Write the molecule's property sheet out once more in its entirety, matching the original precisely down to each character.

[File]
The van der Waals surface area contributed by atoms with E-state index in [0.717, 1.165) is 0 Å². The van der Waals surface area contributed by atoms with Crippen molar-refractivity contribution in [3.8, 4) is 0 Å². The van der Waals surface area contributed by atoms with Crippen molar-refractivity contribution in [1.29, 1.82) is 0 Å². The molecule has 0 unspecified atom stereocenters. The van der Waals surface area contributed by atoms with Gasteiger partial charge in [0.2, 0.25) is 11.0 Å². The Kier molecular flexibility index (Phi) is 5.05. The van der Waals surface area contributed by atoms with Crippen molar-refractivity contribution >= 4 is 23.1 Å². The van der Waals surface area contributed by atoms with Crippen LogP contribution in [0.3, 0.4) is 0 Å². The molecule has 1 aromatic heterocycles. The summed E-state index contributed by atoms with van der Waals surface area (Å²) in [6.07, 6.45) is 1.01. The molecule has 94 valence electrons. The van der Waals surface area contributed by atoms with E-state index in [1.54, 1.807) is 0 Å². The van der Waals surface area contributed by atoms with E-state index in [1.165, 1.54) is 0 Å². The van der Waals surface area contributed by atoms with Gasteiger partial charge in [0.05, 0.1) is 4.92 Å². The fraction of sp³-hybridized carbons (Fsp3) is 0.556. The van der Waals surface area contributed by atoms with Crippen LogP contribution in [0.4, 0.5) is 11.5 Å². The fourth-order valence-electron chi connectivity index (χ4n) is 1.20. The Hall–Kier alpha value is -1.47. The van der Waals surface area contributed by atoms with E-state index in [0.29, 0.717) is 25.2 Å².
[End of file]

The van der Waals surface area contributed by atoms with E-state index in [0.717, 1.165) is 0 Å². The van der Waals surface area contributed by atoms with Crippen molar-refractivity contribution in [3.8, 4) is 0 Å². The van der Waals surface area contributed by atoms with Crippen molar-refractivity contribution in [1.29, 1.82) is 0 Å². The molecule has 0 unspecified atom stereocenters. The van der Waals surface area contributed by atoms with Gasteiger partial charge in [0.2, 0.25) is 11.0 Å². The Kier molecular flexibility index (Phi) is 5.05. The van der Waals surface area contributed by atoms with Crippen molar-refractivity contribution >= 4 is 23.1 Å². The van der Waals surface area contributed by atoms with Crippen LogP contribution in [0.3, 0.4) is 0 Å². The molecule has 1 aromatic heterocycles. The summed E-state index contributed by atoms with van der Waals surface area (Å²) in [6.07, 6.45) is 1.01. The molecule has 94 valence electrons. The van der Waals surface area contributed by atoms with E-state index in [1.54, 1.807) is 0 Å². The van der Waals surface area contributed by atoms with E-state index in [1.165, 1.54) is 0 Å². The van der Waals surface area contributed by atoms with Gasteiger partial charge in [0.05, 0.1) is 4.92 Å². The fraction of sp³-hybridized carbons (Fsp3) is 0.556. The van der Waals surface area contributed by atoms with Crippen LogP contribution in [0.4, 0.5) is 11.5 Å². The fourth-order valence-electron chi connectivity index (χ4n) is 1.20. The Hall–Kier alpha value is -1.47. The van der Waals surface area contributed by atoms with E-state index in [0.29, 0.717) is 25.2 Å².